Minimizing The Tax Effects Of IRD

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Reprinted From:The News Journal
Written By: Nancy F. Blumberg, CPA-PFS, CFP
If you've planned for the transfer of your property at your death, you're probably aware that assets included in your estate get a step-up basis for income tax purposes. Therefore, the sale of that property will not result in a taxable gain to the heirs to the extent of the property's appreciation prior to death.

Although it can be beneficial for highly appreciated property to be included in a decedent's estate, you need to be aware that items considered income in respect of a decedent, or IRD, do not get this treatment.

Although IRD is fully incapable in the gross estate, the normal opportunity to avoid all income tax on appreciation existing at death is not available.

IRD includes income the decedent was entitled to receive at death but was never included as taxable income under the method of accounting for tax purposes. Uncollected salary and interest income of a cash- basis taxpayer, as well as vested pension benefits under a qualified plan are common examples of IRD. Installment sale obligations also can result in IRD.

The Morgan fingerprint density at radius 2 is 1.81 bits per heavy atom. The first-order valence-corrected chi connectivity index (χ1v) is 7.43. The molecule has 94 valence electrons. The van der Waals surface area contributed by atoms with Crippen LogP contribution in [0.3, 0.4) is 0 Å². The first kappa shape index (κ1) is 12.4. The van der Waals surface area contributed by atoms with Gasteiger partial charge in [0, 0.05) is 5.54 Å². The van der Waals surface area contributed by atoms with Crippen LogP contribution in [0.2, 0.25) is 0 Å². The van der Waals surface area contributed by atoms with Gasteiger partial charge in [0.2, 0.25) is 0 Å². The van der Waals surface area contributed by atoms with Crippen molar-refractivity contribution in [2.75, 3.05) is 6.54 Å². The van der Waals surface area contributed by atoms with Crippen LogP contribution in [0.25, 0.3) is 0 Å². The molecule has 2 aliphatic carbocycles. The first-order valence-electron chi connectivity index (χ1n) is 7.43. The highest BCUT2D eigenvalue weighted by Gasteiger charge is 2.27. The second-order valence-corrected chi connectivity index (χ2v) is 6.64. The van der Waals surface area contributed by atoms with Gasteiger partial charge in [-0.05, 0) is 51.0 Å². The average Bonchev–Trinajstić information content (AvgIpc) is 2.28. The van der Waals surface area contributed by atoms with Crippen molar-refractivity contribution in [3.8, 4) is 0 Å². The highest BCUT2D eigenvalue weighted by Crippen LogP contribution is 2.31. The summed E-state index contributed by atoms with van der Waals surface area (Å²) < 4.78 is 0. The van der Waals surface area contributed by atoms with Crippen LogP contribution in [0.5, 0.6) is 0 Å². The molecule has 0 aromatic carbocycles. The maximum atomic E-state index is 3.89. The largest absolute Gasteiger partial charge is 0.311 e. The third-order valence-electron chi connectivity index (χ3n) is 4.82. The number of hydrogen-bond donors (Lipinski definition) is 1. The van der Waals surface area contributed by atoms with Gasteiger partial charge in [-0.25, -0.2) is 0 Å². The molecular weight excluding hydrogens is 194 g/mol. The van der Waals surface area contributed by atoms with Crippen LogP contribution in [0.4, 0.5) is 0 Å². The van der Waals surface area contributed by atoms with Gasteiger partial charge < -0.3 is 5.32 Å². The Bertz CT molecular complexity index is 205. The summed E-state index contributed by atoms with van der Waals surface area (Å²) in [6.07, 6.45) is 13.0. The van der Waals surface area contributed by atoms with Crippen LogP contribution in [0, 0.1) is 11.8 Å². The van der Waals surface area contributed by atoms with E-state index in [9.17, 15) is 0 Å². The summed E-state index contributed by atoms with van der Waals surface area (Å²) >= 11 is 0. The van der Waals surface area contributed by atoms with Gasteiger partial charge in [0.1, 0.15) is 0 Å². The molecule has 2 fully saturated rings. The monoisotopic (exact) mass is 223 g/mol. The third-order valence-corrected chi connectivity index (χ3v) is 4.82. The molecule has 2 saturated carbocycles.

Although these items are fully includable in the decedent's estate, they receive no basis step-up. Instead, basis carries over and the ultimate recipient of the IRD pays an income on all appreciation existing at death.

Some relief from this double tax situation is provided by allowing the recipient to deduct the incremental estate tax paid, if any, that is attributable to the inclusion of the IRD in the decedent's estate.

Although you should plan to minimize IRD, in many cases it is unavoidable (pension benefits). You can, however, plan to minimize the negative income tax effects.

The decedent or the executor can allocate IRD income to the estate beneficiary with the lowest marginal tax bracket or choose a charitable beneficiary for IRD property. By leaving IRD property to a charitable organization, you will avoid estate tax on the property by making use of the unlimited estate tax charitable deduction.

Because the charity is tax- exempt, the property also will escape income taxes when it receives IRD. Therefore, giving IRD property to charity will maximize the after-tax value of the assets available to your beneficiaries, charitable organization and family.